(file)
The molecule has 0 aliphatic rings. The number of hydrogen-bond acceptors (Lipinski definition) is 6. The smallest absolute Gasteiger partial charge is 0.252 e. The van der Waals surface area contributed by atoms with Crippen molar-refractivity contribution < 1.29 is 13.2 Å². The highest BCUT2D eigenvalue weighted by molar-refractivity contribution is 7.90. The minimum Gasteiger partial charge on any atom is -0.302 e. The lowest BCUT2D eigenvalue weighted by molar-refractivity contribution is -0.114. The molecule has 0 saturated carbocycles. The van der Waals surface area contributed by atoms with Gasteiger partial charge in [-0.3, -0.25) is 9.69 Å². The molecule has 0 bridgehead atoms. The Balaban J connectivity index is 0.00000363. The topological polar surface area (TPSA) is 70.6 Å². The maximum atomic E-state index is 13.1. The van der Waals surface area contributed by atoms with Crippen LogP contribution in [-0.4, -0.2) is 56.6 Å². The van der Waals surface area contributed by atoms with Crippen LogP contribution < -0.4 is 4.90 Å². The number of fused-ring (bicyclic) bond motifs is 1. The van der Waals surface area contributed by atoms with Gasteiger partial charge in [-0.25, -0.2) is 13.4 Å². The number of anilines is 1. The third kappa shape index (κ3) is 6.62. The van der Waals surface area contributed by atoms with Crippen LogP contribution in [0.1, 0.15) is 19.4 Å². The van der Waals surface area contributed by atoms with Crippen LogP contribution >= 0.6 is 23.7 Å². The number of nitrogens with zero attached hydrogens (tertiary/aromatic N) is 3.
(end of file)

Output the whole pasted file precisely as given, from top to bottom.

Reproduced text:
The molecule has 0 aliphatic rings. The number of hydrogen-bond acceptors (Lipinski definition) is 6. The smallest absolute Gasteiger partial charge is 0.252 e. The van der Waals surface area contributed by atoms with Crippen molar-refractivity contribution < 1.29 is 13.2 Å². The highest BCUT2D eigenvalue weighted by molar-refractivity contribution is 7.90. The minimum Gasteiger partial charge on any atom is -0.302 e. The lowest BCUT2D eigenvalue weighted by molar-refractivity contribution is -0.114. The molecule has 0 saturated carbocycles. The van der Waals surface area contributed by atoms with Gasteiger partial charge in [-0.3, -0.25) is 9.69 Å². The molecule has 0 bridgehead atoms. The Balaban J connectivity index is 0.00000363. The topological polar surface area (TPSA) is 70.6 Å². The maximum atomic E-state index is 13.1. The van der Waals surface area contributed by atoms with Crippen LogP contribution in [-0.4, -0.2) is 56.6 Å². The van der Waals surface area contributed by atoms with Crippen LogP contribution < -0.4 is 4.90 Å². The number of fused-ring (bicyclic) bond motifs is 1. The van der Waals surface area contributed by atoms with Gasteiger partial charge in [-0.25, -0.2) is 13.4 Å². The number of anilines is 1. The third kappa shape index (κ3) is 6.62. The van der Waals surface area contributed by atoms with Crippen LogP contribution in [0.1, 0.15) is 19.4 Å². The van der Waals surface area contributed by atoms with Crippen LogP contribution >= 0.6 is 23.7 Å². The number of nitrogens with zero attached hydrogens (tertiary/aromatic N) is 3.